Six years after President Obama’s health reforms became law, officials in his administration told POLITICO they are launching the largest-ever initiative to transform primary care in America, an effort to give doctors more flexibility and reward them for producing better results for their patients. The experiment the administration will announce today, a program called Comprehensive Primary Care Plus, is intended to shake up the way 20,000 doctors and clinicians treat more than 25 million patients when it goes into effect in January 2017. In a sharp departure from the current “fee-for-service” system, which offers reimbursements per visit or procedure, providers who volunteer to participate will received fixed monthly fees for every patient and bonuses for meeting various quality goals. Via Politico.

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Red Tape May Tank New CMS Primary-Care Payment Model

The CMS' newest experiment to change the way primary care is delivered and reimbursed may have a tough time getting off the ground and reaching its goals, experts say. The new model involves Medicare working with commercial payers and state Medicaid programs to tweak the way they pay providers for care management in an effort to find better and less expensive ways to improve health outcomes. Via Modern Healthcare.

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People May Be Warming up to Health Reform—But Not to "Obamacare"

A new study finds that although the public remains stubbornly split on the Affordable Care Act, a slight shift may be occurring beneath the surface—with a growing minority of people coming around to the opinion that the law is having a real impact on access to health care. To be clear, the analysis is based on two-year-old data, and it shows more people are opposed to the law (45.6%) than in favor of it (36.2%). Via Washington Post.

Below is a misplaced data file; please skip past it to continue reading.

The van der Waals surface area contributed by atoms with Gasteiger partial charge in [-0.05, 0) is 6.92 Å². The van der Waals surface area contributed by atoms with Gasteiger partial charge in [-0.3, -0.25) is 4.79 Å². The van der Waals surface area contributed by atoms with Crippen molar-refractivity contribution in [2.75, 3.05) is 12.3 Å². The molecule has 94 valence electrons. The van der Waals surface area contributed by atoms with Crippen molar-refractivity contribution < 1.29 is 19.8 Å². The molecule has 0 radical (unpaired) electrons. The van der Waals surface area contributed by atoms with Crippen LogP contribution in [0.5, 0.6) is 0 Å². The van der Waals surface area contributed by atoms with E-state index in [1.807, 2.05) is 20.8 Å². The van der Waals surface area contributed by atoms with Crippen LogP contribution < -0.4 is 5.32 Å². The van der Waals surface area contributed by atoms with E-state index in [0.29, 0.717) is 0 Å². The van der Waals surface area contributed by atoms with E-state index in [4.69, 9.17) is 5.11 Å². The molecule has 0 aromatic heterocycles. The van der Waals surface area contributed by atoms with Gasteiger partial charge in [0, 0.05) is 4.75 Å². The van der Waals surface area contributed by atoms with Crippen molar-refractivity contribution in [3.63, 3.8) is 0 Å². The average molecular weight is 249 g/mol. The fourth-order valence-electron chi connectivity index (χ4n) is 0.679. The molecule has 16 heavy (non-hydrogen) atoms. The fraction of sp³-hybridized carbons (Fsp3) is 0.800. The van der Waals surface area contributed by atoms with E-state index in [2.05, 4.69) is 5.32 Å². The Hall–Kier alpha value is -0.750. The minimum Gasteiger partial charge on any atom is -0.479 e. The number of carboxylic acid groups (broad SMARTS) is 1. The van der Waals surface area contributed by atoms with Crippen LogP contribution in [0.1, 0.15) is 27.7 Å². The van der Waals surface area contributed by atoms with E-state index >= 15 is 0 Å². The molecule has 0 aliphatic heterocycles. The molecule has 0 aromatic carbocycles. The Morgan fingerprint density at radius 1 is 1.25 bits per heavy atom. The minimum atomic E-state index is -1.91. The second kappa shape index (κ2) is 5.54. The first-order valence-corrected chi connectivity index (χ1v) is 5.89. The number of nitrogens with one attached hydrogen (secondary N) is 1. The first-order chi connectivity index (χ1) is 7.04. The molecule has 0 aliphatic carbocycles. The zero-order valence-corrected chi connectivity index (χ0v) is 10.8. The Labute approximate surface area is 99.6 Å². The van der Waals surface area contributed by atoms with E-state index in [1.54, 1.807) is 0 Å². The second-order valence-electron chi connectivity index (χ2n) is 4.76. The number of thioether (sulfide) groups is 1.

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Supreme Court’s Birth-Control Compromise Gets Mixed Reaction

The U.S. Supreme Court got a mixed reaction from the Obama administration and religious groups to its unusual proposal to resolve a clash over employee insurance coverage for contraceptives. In a court filing, U.S. Solicitor General Donald Verrilli said the government had already gone far enough to accommodate religious groups’ objections to providing coverage for some forms of birth control. He said the alternative proposal suggested by the court last month, while feasible, would "impose real costs." Via Bloomberg.

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Prescription Drug Spending Hits Record $425 Billion in U.S.

Spending on prescription drugs in the U.S. rose 12% to a record $425 billion before discounts last year, boosted in part by the introduction of breakthrough medicines for cancer and the growing number of patients seeking treatment for hepatitis C. Via Bloomberg.

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Andy Tofilon

Andy Tofilon is a Marketing Segment Manager at Mayo Medical Laboratories. He leads strategies for corporate communications, public relations, and new media innovations. Andy has worked at Mayo Clinic since 2003. Outside of work, Andy can be found running, hiking, snapping photos, and most importantly, spending time with his family.